In particular, it guarantees the financing of the development of a collection network with a sufficient density for effective collection of all batteries and of the required communication campaigns to create consumer awareness of this collection network, and it simplifies the market surveillance activities of the national authorities, without having an impact on the commercial relations between the economic actors.
Eucobat proposes that Member States be allowed to require a visible compliance fee to be mentioned on invoices from producers to purchasers of batteries. The visible compliance fee shall include all costs for collection, sorting, treatment, monitoring, reporting, communication, sensibilisation and management incurred by the producers or by third parties acting on their behalf. The costs mentioned shall not exceed the best estimate of the actual costs incurred. The mandatory visible compliance fee applies only to batteries for which producers actively organize collection.
- For recycling targets based on value rather than mass
The processes to recover a large number of different materials are very energy intensive, resulting in high recycling costs. Therefore, there is an urgent need for more efficient technologies reducing energy consumption and costs, but also a need for a greater recovery of ecologically and economically interesting raw materials. In this last respect, EUCOBAT underlines the need for a more rational recycling approach based on the environmental impact of the recycling process with measurable objectives based on value rather than on mass.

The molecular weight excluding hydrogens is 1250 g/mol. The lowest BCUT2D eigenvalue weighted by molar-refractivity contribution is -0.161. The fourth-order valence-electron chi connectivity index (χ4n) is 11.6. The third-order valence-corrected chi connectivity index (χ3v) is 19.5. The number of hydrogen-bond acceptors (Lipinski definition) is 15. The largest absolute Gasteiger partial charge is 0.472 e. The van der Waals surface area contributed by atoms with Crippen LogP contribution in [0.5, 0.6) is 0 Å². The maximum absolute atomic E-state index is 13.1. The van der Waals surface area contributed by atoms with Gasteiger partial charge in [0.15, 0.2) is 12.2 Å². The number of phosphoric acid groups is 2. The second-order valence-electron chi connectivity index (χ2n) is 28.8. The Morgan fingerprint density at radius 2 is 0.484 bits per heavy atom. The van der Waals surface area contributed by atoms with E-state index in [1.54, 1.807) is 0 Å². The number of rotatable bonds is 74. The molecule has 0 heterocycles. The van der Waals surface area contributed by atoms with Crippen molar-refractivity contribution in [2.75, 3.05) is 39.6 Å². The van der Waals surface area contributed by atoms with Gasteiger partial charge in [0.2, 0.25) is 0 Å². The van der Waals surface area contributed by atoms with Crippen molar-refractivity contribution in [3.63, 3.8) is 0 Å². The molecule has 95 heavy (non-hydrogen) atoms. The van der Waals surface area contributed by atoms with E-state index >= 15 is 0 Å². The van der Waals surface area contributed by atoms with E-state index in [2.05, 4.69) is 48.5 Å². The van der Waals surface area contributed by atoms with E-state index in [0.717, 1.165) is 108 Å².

• For the labelling of batteries including chemical classification
In order to ensure proper recycling, an efficient sorting of cells and batteries carried out manually, mechanically, electronically and/or optically is necessary. However, today the task has become extremely difficult to perform given the wide variety of batteries or cells whose chemical composition is not indicated, in particular in the case of industrial batteries. This is the reason why EUCOBAT considers it necessary for all batteries and their cells to be labelled as part of a standardisation process, including at least the chemical classification according to the recycling processes.
- A directive as a basis of the regulatory framework
In line with EU’s approach to environmental policies, which have so far favoured responsibility-sharing and decentralisation between the Union and Member States, EUCOBAT is in favour of a directive rather than a regulation. Indeed, the latter legal instrument establishes in fact, a fairly inflexible framework setting uniform objectives which may prove to be ill-suited to the societal and environmental reality of each Member State and, therefore, difficult to achieve.
In recent years, the adoption of several directives and their updates focusing on waste, end-of-life products and the extended responsibility of producers (Waste from electrical and electronic equipment (WEEE), End of Life Vehicles (ELV), Batteries Directives) have confirmed the relevance of flexible transposition of legislation for the Member States. As regards waste battery collection, this flexibility allows Member States to adapt legislation to the consumption habits of their respective citizens, the specific nature of the environment and the diversity of situations in the different territories of the Union (Article 191.2-3 TFEU).